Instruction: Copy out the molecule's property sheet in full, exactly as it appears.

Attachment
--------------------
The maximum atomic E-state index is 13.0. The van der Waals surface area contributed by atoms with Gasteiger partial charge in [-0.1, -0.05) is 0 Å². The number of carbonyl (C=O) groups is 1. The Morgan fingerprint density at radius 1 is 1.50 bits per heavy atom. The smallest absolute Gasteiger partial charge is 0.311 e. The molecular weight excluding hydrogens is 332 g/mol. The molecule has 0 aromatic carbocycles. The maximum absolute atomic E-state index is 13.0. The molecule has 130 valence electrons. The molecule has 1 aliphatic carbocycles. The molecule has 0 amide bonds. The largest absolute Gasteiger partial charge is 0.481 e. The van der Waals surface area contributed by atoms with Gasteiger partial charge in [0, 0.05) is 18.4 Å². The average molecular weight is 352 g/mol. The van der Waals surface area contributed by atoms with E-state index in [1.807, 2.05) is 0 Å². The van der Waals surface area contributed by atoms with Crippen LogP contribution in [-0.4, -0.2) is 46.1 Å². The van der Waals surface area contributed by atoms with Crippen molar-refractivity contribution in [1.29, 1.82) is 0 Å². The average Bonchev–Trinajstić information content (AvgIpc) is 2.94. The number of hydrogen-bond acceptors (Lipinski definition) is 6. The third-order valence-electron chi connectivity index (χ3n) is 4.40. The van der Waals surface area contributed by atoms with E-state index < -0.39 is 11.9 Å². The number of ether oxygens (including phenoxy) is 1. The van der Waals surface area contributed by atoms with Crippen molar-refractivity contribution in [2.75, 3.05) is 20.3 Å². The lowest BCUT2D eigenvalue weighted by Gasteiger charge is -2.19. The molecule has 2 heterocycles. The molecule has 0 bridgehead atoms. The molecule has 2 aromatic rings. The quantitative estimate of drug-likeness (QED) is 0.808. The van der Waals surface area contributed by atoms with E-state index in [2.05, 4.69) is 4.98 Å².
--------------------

The maximum atomic E-state index is 13.0. The van der Waals surface area contributed by atoms with Gasteiger partial charge in [-0.1, -0.05) is 0 Å². The number of carbonyl (C=O) groups is 1. The Morgan fingerprint density at radius 1 is 1.50 bits per heavy atom. The smallest absolute Gasteiger partial charge is 0.311 e. The molecular weight excluding hydrogens is 332 g/mol. The molecule has 0 aromatic carbocycles. The maximum absolute atomic E-state index is 13.0. The molecule has 130 valence electrons. The molecule has 1 aliphatic carbocycles. The molecule has 0 amide bonds. The largest absolute Gasteiger partial charge is 0.481 e. The van der Waals surface area contributed by atoms with Gasteiger partial charge in [0, 0.05) is 18.4 Å². The average molecular weight is 352 g/mol. The van der Waals surface area contributed by atoms with E-state index in [1.807, 2.05) is 0 Å². The van der Waals surface area contributed by atoms with Crippen LogP contribution in [-0.4, -0.2) is 46.1 Å². The van der Waals surface area contributed by atoms with Crippen molar-refractivity contribution in [1.29, 1.82) is 0 Å². The average Bonchev–Trinajstić information content (AvgIpc) is 2.94. The number of hydrogen-bond acceptors (Lipinski definition) is 6. The third-order valence-electron chi connectivity index (χ3n) is 4.40. The van der Waals surface area contributed by atoms with E-state index < -0.39 is 11.9 Å². The number of ether oxygens (including phenoxy) is 1. The van der Waals surface area contributed by atoms with Crippen molar-refractivity contribution in [2.75, 3.05) is 20.3 Å². The lowest BCUT2D eigenvalue weighted by Gasteiger charge is -2.19. The molecule has 2 heterocycles. The molecule has 0 bridgehead atoms. The molecule has 2 aromatic rings. The quantitative estimate of drug-likeness (QED) is 0.808. The van der Waals surface area contributed by atoms with E-state index in [2.05, 4.69) is 4.98 Å².